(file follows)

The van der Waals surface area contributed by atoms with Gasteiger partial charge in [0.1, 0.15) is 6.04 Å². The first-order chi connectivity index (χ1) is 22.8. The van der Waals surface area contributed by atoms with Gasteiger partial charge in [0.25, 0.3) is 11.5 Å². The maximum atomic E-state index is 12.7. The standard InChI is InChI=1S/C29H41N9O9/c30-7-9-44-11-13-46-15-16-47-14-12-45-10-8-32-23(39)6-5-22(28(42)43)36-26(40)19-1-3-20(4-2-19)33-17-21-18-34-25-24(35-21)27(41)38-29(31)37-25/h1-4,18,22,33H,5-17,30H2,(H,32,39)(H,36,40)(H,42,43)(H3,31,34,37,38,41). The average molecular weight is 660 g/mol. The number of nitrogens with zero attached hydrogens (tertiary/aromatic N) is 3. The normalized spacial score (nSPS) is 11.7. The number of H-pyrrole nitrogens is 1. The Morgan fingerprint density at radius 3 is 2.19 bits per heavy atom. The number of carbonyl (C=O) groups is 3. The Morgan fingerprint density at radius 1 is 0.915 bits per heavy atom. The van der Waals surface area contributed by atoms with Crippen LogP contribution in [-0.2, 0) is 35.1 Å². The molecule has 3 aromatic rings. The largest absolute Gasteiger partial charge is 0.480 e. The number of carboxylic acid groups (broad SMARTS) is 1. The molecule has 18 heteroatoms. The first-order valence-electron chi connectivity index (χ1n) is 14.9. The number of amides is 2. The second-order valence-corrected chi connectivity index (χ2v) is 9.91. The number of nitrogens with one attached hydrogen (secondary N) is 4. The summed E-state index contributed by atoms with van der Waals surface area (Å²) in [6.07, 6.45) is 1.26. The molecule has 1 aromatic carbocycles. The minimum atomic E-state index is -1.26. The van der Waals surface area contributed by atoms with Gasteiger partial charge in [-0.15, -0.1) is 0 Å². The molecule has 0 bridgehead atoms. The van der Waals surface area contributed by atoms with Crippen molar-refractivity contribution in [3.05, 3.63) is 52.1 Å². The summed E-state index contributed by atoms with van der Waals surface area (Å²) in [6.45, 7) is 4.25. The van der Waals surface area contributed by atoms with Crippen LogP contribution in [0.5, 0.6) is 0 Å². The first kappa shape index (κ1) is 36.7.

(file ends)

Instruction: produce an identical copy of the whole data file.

The van der Waals surface area contributed by atoms with Gasteiger partial charge in [0.1, 0.15) is 6.04 Å². The first-order chi connectivity index (χ1) is 22.8. The van der Waals surface area contributed by atoms with Gasteiger partial charge in [0.25, 0.3) is 11.5 Å². The maximum atomic E-state index is 12.7. The standard InChI is InChI=1S/C29H41N9O9/c30-7-9-44-11-13-46-15-16-47-14-12-45-10-8-32-23(39)6-5-22(28(42)43)36-26(40)19-1-3-20(4-2-19)33-17-21-18-34-25-24(35-21)27(41)38-29(31)37-25/h1-4,18,22,33H,5-17,30H2,(H,32,39)(H,36,40)(H,42,43)(H3,31,34,37,38,41). The average molecular weight is 660 g/mol. The number of nitrogens with zero attached hydrogens (tertiary/aromatic N) is 3. The normalized spacial score (nSPS) is 11.7. The number of H-pyrrole nitrogens is 1. The Morgan fingerprint density at radius 3 is 2.19 bits per heavy atom. The number of carbonyl (C=O) groups is 3. The Morgan fingerprint density at radius 1 is 0.915 bits per heavy atom. The van der Waals surface area contributed by atoms with Crippen LogP contribution in [-0.2, 0) is 35.1 Å². The molecule has 3 aromatic rings. The largest absolute Gasteiger partial charge is 0.480 e. The number of carboxylic acid groups (broad SMARTS) is 1. The molecule has 18 heteroatoms. The first-order valence-electron chi connectivity index (χ1n) is 14.9. The number of amides is 2. The second-order valence-corrected chi connectivity index (χ2v) is 9.91. The number of nitrogens with one attached hydrogen (secondary N) is 4. The summed E-state index contributed by atoms with van der Waals surface area (Å²) in [6.07, 6.45) is 1.26. The molecule has 1 aromatic carbocycles. The minimum atomic E-state index is -1.26. The van der Waals surface area contributed by atoms with Gasteiger partial charge in [-0.15, -0.1) is 0 Å². The molecule has 0 bridgehead atoms. The van der Waals surface area contributed by atoms with Crippen molar-refractivity contribution in [3.05, 3.63) is 52.1 Å². The summed E-state index contributed by atoms with van der Waals surface area (Å²) in [6.45, 7) is 4.25. The van der Waals surface area contributed by atoms with Crippen LogP contribution in [0.5, 0.6) is 0 Å². The first kappa shape index (κ1) is 36.7.